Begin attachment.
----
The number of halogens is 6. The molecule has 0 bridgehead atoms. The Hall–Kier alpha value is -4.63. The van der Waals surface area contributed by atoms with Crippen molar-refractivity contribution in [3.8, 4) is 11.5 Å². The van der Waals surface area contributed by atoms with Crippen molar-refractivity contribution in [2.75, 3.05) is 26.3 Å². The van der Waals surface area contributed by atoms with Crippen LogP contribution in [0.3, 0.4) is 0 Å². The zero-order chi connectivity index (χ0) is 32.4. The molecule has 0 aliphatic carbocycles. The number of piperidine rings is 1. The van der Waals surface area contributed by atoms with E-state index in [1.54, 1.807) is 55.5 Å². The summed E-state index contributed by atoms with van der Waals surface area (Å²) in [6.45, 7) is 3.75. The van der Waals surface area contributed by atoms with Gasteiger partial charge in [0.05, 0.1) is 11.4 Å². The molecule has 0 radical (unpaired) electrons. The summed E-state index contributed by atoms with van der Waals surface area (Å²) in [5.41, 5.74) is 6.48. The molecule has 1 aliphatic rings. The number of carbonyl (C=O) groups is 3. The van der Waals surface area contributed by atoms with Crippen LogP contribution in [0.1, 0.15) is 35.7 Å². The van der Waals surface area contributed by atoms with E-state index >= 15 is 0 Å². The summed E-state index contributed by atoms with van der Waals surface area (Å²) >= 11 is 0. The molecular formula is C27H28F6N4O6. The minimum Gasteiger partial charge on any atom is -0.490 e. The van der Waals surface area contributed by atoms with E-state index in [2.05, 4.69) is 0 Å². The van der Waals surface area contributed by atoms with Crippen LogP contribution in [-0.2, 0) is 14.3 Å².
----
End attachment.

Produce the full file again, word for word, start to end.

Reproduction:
The number of halogens is 6. The molecule has 0 bridgehead atoms. The Hall–Kier alpha value is -4.63. The van der Waals surface area contributed by atoms with Crippen molar-refractivity contribution in [3.8, 4) is 11.5 Å². The van der Waals surface area contributed by atoms with Crippen molar-refractivity contribution in [2.75, 3.05) is 26.3 Å². The van der Waals surface area contributed by atoms with Crippen LogP contribution in [0.3, 0.4) is 0 Å². The zero-order chi connectivity index (χ0) is 32.4. The molecule has 0 aliphatic carbocycles. The number of piperidine rings is 1. The van der Waals surface area contributed by atoms with E-state index in [1.54, 1.807) is 55.5 Å². The summed E-state index contributed by atoms with van der Waals surface area (Å²) in [6.45, 7) is 3.75. The van der Waals surface area contributed by atoms with Gasteiger partial charge in [0.05, 0.1) is 11.4 Å². The molecule has 0 radical (unpaired) electrons. The summed E-state index contributed by atoms with van der Waals surface area (Å²) in [5.41, 5.74) is 6.48. The molecule has 1 aliphatic rings. The number of carbonyl (C=O) groups is 3. The van der Waals surface area contributed by atoms with Crippen LogP contribution in [0.1, 0.15) is 35.7 Å². The van der Waals surface area contributed by atoms with E-state index >= 15 is 0 Å². The summed E-state index contributed by atoms with van der Waals surface area (Å²) >= 11 is 0. The molecular formula is C27H28F6N4O6. The minimum Gasteiger partial charge on any atom is -0.490 e. The van der Waals surface area contributed by atoms with E-state index in [2.05, 4.69) is 0 Å². The van der Waals surface area contributed by atoms with Crippen LogP contribution in [-0.2, 0) is 14.3 Å².